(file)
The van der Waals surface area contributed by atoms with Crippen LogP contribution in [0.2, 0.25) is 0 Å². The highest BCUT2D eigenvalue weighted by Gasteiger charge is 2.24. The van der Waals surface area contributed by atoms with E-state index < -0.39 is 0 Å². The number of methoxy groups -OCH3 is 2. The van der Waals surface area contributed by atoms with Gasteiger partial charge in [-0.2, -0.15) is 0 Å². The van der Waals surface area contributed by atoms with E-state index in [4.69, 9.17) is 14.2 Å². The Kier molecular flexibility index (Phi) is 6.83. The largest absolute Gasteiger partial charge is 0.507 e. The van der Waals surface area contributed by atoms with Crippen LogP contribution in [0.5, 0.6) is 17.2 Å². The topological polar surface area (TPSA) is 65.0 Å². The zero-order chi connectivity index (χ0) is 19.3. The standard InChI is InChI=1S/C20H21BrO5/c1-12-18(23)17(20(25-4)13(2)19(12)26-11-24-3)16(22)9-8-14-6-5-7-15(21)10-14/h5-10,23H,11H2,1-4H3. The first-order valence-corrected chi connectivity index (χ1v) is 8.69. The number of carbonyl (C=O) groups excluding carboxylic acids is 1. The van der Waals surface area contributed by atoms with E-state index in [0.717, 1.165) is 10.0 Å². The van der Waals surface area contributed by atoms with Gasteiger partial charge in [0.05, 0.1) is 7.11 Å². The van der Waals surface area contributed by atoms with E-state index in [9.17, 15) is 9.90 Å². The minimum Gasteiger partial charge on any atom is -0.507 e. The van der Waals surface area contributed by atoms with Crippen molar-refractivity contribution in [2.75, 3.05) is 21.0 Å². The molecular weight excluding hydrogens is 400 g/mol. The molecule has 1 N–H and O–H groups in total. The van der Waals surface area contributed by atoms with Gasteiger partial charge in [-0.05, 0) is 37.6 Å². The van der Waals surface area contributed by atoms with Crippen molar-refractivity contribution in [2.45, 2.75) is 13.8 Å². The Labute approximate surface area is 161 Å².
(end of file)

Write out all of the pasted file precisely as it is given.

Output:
The van der Waals surface area contributed by atoms with Crippen LogP contribution in [0.2, 0.25) is 0 Å². The highest BCUT2D eigenvalue weighted by Gasteiger charge is 2.24. The van der Waals surface area contributed by atoms with E-state index < -0.39 is 0 Å². The number of methoxy groups -OCH3 is 2. The van der Waals surface area contributed by atoms with Gasteiger partial charge in [-0.2, -0.15) is 0 Å². The van der Waals surface area contributed by atoms with E-state index in [4.69, 9.17) is 14.2 Å². The Kier molecular flexibility index (Phi) is 6.83. The largest absolute Gasteiger partial charge is 0.507 e. The van der Waals surface area contributed by atoms with Crippen LogP contribution in [0.5, 0.6) is 17.2 Å². The topological polar surface area (TPSA) is 65.0 Å². The zero-order chi connectivity index (χ0) is 19.3. The standard InChI is InChI=1S/C20H21BrO5/c1-12-18(23)17(20(25-4)13(2)19(12)26-11-24-3)16(22)9-8-14-6-5-7-15(21)10-14/h5-10,23H,11H2,1-4H3. The first-order valence-corrected chi connectivity index (χ1v) is 8.69. The number of carbonyl (C=O) groups excluding carboxylic acids is 1. The van der Waals surface area contributed by atoms with E-state index in [0.717, 1.165) is 10.0 Å². The van der Waals surface area contributed by atoms with Gasteiger partial charge in [0.05, 0.1) is 7.11 Å². The van der Waals surface area contributed by atoms with E-state index in [9.17, 15) is 9.90 Å². The minimum Gasteiger partial charge on any atom is -0.507 e. The van der Waals surface area contributed by atoms with Crippen molar-refractivity contribution in [2.75, 3.05) is 21.0 Å². The molecular weight excluding hydrogens is 400 g/mol. The molecule has 1 N–H and O–H groups in total. The van der Waals surface area contributed by atoms with Gasteiger partial charge in [-0.05, 0) is 37.6 Å². The van der Waals surface area contributed by atoms with Crippen molar-refractivity contribution in [2.45, 2.75) is 13.8 Å². The Labute approximate surface area is 161 Å².